Media Insider: Viral Content in the 19th Century, Interviewing Tips and This Week’s Media Moves

Welcome to Media Insider, PR Newswire’s round up of journalism, blogging and freelancing stories from the week. Listicles, Aggregation, and Content Gone Viral: How 1800s Newspapers Prefigured Today’s Internet (NiemanLab) Ryan Cordell, a Northeastern University professor, recently spoke at the Massachusetts Institute of Technology about viral content of the 19th century. Writing made up of lists…

Grammar Hammer: Is It “It’s” or “Its”?

It’s just three letters (with or without an apostrophe). It’s one way of saying “it is.” “Its” is a simple possessive of a pronoun. It’s also one of the biggest grammar errors according to the Blue Book of Grammar and Punctuation. To quickly check which word you should use, replace your version of the three…

Grammar Hammer: Each and Every One

Which is correct? To say that I write a blog post for Grammar Hammer each week or to say that I write a post for Grammar Hammer every week? “Every” is used to talk about how often something happens.  If I say I write something on a weekly basis, I’m saying I write something “every…

Grammar Hammer: Shinny vs. Shimmy

Months ago, I received a Grammar Hammer suggestion to look at the difference between the words “shinny” and “shimmy.” The person who suggested this topic to me said she’d never heard the word “shinny.” I’ll confess, I hadn’t heard of it either. I wondered if shinny was an eggcorn (a word or phrase that results…

Grammar Hammer: Is That Adverb Necessary?

If you were a child of the 70s and 80s, ABC’s animated series Schoolhouse Rock  left an indelible mark. Many of us can trace a love for history, mathematics, science and – of course – grammar to the show’s clever, musical episodes. In honor of the back to school season, ABC aired a tv special last month ranking the…

Grammar Hammer: Elicit vs. Illicit

Elicit and illicit might sound similar, but technically they are not homophones and their meanings are vastly different.  The words are occasionally confused due to their similar pronunciation and spelling, which is why they are the focus of today’s Grammar Hammer. “Elicit” is a verb that means “to obtain.” It can also mean “to draw out, to extract,…

Grammar Hammer: Whiling Away the Hours

I often see “wile away the hours” used interchangeably with “while away the hours,” so which is correct? Technically, they both are, but there are some subtle differences one should consider. “To while away the hours” means to “pass time idly” or to “pass time, especially in some leisurely or pleasant manner.” For example, “I spent hours…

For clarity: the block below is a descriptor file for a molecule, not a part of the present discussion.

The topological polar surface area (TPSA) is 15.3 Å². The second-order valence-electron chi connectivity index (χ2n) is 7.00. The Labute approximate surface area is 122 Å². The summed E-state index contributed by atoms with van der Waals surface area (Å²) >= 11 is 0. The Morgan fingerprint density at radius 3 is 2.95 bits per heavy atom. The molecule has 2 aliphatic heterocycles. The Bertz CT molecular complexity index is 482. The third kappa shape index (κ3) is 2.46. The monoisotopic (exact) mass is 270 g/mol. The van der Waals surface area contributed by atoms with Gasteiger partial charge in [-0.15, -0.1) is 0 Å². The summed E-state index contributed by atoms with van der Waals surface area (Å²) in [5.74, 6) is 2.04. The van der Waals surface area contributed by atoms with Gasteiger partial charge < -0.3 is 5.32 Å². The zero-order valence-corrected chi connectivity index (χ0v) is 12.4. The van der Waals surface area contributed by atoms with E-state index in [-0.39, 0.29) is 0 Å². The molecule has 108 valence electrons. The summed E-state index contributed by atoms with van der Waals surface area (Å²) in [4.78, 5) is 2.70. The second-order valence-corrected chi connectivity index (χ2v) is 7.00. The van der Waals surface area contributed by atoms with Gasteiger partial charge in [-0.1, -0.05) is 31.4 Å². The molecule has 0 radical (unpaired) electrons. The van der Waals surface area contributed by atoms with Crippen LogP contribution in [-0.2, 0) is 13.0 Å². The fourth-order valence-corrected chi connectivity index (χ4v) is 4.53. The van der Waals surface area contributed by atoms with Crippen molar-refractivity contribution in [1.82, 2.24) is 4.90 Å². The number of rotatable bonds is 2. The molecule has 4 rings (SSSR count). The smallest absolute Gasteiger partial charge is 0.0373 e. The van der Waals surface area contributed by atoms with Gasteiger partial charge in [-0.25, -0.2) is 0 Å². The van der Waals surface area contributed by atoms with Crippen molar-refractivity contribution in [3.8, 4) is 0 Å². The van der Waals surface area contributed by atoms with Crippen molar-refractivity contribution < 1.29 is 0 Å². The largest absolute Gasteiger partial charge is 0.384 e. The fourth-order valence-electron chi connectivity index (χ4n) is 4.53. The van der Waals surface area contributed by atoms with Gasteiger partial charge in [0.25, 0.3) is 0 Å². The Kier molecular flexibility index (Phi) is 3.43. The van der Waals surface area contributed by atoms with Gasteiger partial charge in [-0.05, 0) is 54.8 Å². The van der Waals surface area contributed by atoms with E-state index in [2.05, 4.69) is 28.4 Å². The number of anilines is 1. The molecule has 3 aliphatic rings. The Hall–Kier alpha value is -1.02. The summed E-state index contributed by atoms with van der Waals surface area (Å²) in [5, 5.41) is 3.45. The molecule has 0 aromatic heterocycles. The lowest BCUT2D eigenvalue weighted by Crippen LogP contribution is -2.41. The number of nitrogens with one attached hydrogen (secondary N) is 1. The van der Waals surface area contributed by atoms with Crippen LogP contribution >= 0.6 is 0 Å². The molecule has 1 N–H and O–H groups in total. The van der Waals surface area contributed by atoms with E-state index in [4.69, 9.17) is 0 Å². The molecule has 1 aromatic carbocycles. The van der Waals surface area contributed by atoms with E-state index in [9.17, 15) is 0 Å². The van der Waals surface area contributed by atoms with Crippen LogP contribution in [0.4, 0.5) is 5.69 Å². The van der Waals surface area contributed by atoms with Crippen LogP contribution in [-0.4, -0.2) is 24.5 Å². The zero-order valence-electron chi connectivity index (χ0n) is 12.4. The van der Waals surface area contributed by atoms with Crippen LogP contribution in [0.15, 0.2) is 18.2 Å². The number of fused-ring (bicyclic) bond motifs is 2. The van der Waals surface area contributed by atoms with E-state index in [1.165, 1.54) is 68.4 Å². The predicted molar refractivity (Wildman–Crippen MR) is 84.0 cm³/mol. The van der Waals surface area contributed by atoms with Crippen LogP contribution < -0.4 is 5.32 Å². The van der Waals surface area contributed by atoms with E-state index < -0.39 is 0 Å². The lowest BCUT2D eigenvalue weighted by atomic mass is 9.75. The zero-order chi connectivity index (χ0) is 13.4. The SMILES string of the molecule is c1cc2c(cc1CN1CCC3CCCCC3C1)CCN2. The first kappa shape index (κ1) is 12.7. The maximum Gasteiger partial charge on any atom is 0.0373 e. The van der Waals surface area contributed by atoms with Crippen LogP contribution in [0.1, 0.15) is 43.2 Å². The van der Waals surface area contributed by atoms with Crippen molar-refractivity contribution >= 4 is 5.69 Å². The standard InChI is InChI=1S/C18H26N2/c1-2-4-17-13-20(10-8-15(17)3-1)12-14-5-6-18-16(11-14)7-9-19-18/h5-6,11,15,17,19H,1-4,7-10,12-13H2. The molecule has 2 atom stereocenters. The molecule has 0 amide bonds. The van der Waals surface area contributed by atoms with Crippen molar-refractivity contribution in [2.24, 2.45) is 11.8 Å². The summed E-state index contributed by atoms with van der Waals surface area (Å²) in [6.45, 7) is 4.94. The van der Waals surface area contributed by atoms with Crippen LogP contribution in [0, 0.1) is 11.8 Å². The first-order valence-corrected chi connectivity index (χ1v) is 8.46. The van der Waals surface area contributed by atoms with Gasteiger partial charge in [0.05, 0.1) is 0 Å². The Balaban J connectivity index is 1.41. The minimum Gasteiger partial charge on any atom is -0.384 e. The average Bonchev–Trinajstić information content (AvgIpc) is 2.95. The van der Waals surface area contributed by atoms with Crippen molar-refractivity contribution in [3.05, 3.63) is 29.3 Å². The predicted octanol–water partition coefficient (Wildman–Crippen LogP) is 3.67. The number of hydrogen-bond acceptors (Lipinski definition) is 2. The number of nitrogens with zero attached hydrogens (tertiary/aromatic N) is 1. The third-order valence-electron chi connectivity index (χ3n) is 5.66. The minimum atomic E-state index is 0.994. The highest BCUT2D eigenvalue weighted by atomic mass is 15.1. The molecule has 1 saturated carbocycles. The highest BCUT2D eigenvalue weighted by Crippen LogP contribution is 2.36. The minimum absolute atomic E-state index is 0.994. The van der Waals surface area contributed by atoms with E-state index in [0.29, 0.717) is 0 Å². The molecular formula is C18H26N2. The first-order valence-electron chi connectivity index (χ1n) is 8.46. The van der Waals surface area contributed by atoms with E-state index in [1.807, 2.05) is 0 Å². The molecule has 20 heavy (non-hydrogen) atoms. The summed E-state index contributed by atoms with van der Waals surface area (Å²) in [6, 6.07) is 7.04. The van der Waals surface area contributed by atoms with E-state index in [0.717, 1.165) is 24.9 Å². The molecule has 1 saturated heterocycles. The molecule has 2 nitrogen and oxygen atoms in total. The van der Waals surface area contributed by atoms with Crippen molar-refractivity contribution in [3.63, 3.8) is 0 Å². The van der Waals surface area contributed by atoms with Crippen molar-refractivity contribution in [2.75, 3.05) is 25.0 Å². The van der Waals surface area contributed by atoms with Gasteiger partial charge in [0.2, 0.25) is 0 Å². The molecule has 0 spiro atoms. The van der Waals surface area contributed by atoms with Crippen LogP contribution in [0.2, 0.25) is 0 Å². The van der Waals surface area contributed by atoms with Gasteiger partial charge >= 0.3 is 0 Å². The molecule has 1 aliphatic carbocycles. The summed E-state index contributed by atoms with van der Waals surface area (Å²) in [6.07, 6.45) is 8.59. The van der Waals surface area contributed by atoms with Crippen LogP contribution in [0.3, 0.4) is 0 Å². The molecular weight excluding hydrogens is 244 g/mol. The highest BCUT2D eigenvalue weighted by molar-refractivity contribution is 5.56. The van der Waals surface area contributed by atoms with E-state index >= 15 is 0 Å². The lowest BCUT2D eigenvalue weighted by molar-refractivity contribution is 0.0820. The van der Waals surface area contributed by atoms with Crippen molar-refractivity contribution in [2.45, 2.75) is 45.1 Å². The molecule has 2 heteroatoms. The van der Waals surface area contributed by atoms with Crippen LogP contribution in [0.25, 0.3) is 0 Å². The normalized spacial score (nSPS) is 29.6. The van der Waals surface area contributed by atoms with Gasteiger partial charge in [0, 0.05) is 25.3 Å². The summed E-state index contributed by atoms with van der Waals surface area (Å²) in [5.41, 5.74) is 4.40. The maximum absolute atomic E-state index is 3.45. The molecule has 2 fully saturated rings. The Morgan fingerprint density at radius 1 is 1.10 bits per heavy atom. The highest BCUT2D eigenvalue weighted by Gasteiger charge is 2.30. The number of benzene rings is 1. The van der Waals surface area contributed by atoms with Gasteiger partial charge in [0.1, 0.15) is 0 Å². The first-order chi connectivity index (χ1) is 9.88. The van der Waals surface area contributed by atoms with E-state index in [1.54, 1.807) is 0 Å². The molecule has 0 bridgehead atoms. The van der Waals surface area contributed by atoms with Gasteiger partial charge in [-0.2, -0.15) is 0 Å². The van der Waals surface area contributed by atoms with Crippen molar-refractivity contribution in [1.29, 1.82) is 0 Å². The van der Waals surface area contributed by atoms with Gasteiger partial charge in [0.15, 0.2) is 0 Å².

Grammar Hammer: Punctuation Saves Lives, Part II

Part one of our “Punctuation Saves Lives” series covered the heavy hitters of periods, commas, question marks, exclamation points, colons, semicolons, dashes, and hyphens. Part two wraps up with brackets, parentheses, braces, ellipses, quotation marks, and apostrophes. Groups – brackets, parentheses, and braces Use parentheses ( ) to contain additional thoughts or qualifying remarks (I consider…

Grammar Hammer: Punctuation Saves Lives, Part I

In English grammar, there are 14 different punctuation marks that I think of as the “primary” punctuation marks – the period, comma, question mark, exclamation point, colon, semicolon, dash, hyphen, parentheses, brackets, braces, ellipses, quotation marks, and apostrophes. These are the marks that help us with sentence structure, help us clarify meaning, and distinguish between…

Around the Wire: Your Guide to BlogHer, Jill Abramson’s Interviews and Weird Al’s Word Crimes

Welcome to the latest installment of Around the Wire, PR Newswire’s round up of journalism, blogging, and freelancing news from the past week. 1. Heading to Next Week’s BlogHer ’14? Stay Happy With WordPress’ Happiness Support Bar and Workshops (WordPress News) BlogHer, the popular women’s blogging network, celebrates its 10th anniversary next week at its annual conference in…

Around the Wire: Circa’s New Approach to Covering Shootings, CNN Studies Drones, & More Media News

Welcome to the latest installment of Around the Wire, PR Newswire’s round-up of journalism, blogging, and freelancing news from the past week. 1. The 8 Types of Images That Increase Your Content’s  Psychological Impact (Copyblogger) Research shows that our brains process visuals better and faster than text. Because of this, writes Alex Turnbull on Copyblogger, the importance…

Grammar Hammer: It’s the Principle of the Thing

“The principal is your PAL!” With apologies to Ferris Bueller, that’s how I learned the difference between “principle” and “principal.” Here again, we have two words that sound the same, but have two completely different meanings. “Principle” refers to a fundamental law, doctrine, or tenet. It can only be used as a noun. “Principal” actually…